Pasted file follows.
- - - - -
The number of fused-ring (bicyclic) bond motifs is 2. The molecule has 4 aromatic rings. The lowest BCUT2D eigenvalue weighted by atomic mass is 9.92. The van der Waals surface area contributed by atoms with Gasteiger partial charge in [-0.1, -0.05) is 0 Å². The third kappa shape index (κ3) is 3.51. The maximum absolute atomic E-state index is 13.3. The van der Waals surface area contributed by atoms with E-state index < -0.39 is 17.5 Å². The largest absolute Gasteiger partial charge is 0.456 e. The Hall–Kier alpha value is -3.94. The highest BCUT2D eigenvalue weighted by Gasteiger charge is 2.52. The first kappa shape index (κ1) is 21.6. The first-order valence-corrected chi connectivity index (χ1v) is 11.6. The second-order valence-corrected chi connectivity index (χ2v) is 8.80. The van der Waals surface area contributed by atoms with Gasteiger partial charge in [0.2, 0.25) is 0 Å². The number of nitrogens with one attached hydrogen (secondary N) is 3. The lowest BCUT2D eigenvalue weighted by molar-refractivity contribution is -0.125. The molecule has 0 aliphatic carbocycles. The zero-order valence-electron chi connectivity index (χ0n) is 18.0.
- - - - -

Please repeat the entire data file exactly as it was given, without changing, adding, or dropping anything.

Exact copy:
The number of fused-ring (bicyclic) bond motifs is 2. The molecule has 4 aromatic rings. The lowest BCUT2D eigenvalue weighted by atomic mass is 9.92. The van der Waals surface area contributed by atoms with Gasteiger partial charge in [-0.1, -0.05) is 0 Å². The third kappa shape index (κ3) is 3.51. The maximum absolute atomic E-state index is 13.3. The van der Waals surface area contributed by atoms with E-state index < -0.39 is 17.5 Å². The largest absolute Gasteiger partial charge is 0.456 e. The Hall–Kier alpha value is -3.94. The highest BCUT2D eigenvalue weighted by Gasteiger charge is 2.52. The first kappa shape index (κ1) is 21.6. The first-order valence-corrected chi connectivity index (χ1v) is 11.6. The second-order valence-corrected chi connectivity index (χ2v) is 8.80. The van der Waals surface area contributed by atoms with Gasteiger partial charge in [0.2, 0.25) is 0 Å². The number of nitrogens with one attached hydrogen (secondary N) is 3. The lowest BCUT2D eigenvalue weighted by molar-refractivity contribution is -0.125. The molecule has 0 aliphatic carbocycles. The zero-order valence-electron chi connectivity index (χ0n) is 18.0.